Pentagon plans call for a temporary increase in U.S. troop levels in Iraq early next year that would coincide with elections there in January and could be used to bolster the newly elected Iraqi government.Three brigades basically comprise the majority of a Division and the Army just doesn't have Divisions it can toss around like a spare chess piece. And you can't just add 15,000 troops to a combat area and expect the current logistical and personnel system to keep working - they need more of those folks, too.
The personnel surge, part of a long-planned force rotation, will occur from January to April as new units rotate into the country and those finishing their tours prepare to return home. An Army official said as many as three additional Army brigades -- about 15,000 troops -- could be in Iraq around the time of the elections and thereafter. Plans call for the U.S. to return to the current level of 138,000 troops by the end of April.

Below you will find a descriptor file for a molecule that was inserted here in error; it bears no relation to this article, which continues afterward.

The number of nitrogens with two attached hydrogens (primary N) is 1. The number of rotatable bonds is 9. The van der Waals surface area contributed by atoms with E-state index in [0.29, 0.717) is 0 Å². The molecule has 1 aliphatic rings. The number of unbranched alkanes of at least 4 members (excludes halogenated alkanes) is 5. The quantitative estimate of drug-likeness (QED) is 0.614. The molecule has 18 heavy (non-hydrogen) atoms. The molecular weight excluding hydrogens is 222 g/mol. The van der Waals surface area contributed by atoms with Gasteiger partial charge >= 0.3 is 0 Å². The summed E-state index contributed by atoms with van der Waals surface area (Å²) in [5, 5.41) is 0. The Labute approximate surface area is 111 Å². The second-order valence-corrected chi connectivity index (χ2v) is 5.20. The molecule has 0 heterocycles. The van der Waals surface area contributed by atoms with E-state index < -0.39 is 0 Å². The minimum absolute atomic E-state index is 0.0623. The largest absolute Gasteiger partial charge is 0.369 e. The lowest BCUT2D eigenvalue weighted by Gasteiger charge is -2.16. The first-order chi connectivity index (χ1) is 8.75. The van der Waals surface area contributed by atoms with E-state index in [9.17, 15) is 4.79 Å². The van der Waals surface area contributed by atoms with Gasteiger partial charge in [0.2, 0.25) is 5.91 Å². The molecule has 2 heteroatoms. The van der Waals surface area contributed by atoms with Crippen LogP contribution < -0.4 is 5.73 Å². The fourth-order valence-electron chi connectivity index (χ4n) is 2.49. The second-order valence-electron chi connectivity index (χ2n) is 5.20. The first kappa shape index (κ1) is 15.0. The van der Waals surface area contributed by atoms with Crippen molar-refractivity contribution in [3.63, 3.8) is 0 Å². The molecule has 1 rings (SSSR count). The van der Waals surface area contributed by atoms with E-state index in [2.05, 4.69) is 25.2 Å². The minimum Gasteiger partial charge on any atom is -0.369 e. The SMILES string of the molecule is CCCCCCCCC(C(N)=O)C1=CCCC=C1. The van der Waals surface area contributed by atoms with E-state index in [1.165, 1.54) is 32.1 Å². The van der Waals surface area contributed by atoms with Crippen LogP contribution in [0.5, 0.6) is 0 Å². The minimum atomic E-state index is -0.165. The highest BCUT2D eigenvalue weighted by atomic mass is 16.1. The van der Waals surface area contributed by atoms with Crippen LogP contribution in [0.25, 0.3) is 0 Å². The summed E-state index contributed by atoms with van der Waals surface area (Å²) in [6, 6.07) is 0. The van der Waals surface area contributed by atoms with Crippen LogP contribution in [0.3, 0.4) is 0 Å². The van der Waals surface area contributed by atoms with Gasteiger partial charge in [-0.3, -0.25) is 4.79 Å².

So, while having all these soldiers in Iraq at the same time will be "relatively easy," because they just hold up part of a rotation of troops home, what happens to those soldiers when they rejoin their units in the States or in Europe? Will they come right back to Iraq when their units come back in a year or so? What about their time with family? What about their time to train and re-equip to be ready to go back into the meat grinder? What about resting?
No, there's only one way to keep troop levels high enough to keep up this OPTEMPO (Operational Tempo), and it's spelled D R A F T.